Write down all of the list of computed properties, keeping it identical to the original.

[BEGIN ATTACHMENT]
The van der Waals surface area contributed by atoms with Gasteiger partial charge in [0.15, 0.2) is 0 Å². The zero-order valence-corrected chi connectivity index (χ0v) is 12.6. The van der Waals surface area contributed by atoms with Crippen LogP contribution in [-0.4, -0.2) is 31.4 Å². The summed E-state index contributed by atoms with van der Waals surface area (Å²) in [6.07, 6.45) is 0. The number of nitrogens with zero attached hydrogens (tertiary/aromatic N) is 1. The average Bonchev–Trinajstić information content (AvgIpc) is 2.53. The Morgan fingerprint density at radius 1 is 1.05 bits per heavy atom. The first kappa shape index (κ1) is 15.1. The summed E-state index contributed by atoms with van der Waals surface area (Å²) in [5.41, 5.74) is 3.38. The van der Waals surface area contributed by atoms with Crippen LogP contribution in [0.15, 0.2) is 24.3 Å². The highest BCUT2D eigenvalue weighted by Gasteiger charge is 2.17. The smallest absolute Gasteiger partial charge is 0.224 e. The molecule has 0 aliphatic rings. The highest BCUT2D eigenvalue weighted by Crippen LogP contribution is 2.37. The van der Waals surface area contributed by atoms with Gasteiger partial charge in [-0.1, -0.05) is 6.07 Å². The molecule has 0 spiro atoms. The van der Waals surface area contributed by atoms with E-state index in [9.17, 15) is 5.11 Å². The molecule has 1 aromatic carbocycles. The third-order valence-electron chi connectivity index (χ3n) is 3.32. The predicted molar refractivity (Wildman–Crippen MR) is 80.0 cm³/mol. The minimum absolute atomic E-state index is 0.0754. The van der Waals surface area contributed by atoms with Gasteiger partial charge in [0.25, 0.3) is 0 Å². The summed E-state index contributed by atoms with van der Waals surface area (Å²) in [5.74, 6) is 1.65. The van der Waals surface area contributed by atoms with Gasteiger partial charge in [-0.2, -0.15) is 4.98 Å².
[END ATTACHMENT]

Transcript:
The van der Waals surface area contributed by atoms with Gasteiger partial charge in [0.15, 0.2) is 0 Å². The zero-order valence-corrected chi connectivity index (χ0v) is 12.6. The van der Waals surface area contributed by atoms with Crippen LogP contribution in [-0.4, -0.2) is 31.4 Å². The summed E-state index contributed by atoms with van der Waals surface area (Å²) in [6.07, 6.45) is 0. The number of nitrogens with zero attached hydrogens (tertiary/aromatic N) is 1. The average Bonchev–Trinajstić information content (AvgIpc) is 2.53. The Morgan fingerprint density at radius 1 is 1.05 bits per heavy atom. The first kappa shape index (κ1) is 15.1. The summed E-state index contributed by atoms with van der Waals surface area (Å²) in [5.41, 5.74) is 3.38. The van der Waals surface area contributed by atoms with Crippen LogP contribution in [0.15, 0.2) is 24.3 Å². The highest BCUT2D eigenvalue weighted by Gasteiger charge is 2.17. The smallest absolute Gasteiger partial charge is 0.224 e. The molecule has 0 aliphatic rings. The highest BCUT2D eigenvalue weighted by Crippen LogP contribution is 2.37. The van der Waals surface area contributed by atoms with Gasteiger partial charge in [-0.1, -0.05) is 6.07 Å². The molecule has 0 spiro atoms. The van der Waals surface area contributed by atoms with E-state index in [9.17, 15) is 5.11 Å². The molecule has 1 aromatic carbocycles. The third-order valence-electron chi connectivity index (χ3n) is 3.32. The predicted molar refractivity (Wildman–Crippen MR) is 80.0 cm³/mol. The minimum absolute atomic E-state index is 0.0754. The van der Waals surface area contributed by atoms with Gasteiger partial charge in [0.25, 0.3) is 0 Å². The summed E-state index contributed by atoms with van der Waals surface area (Å²) in [5.74, 6) is 1.65. The van der Waals surface area contributed by atoms with Gasteiger partial charge in [-0.2, -0.15) is 4.98 Å².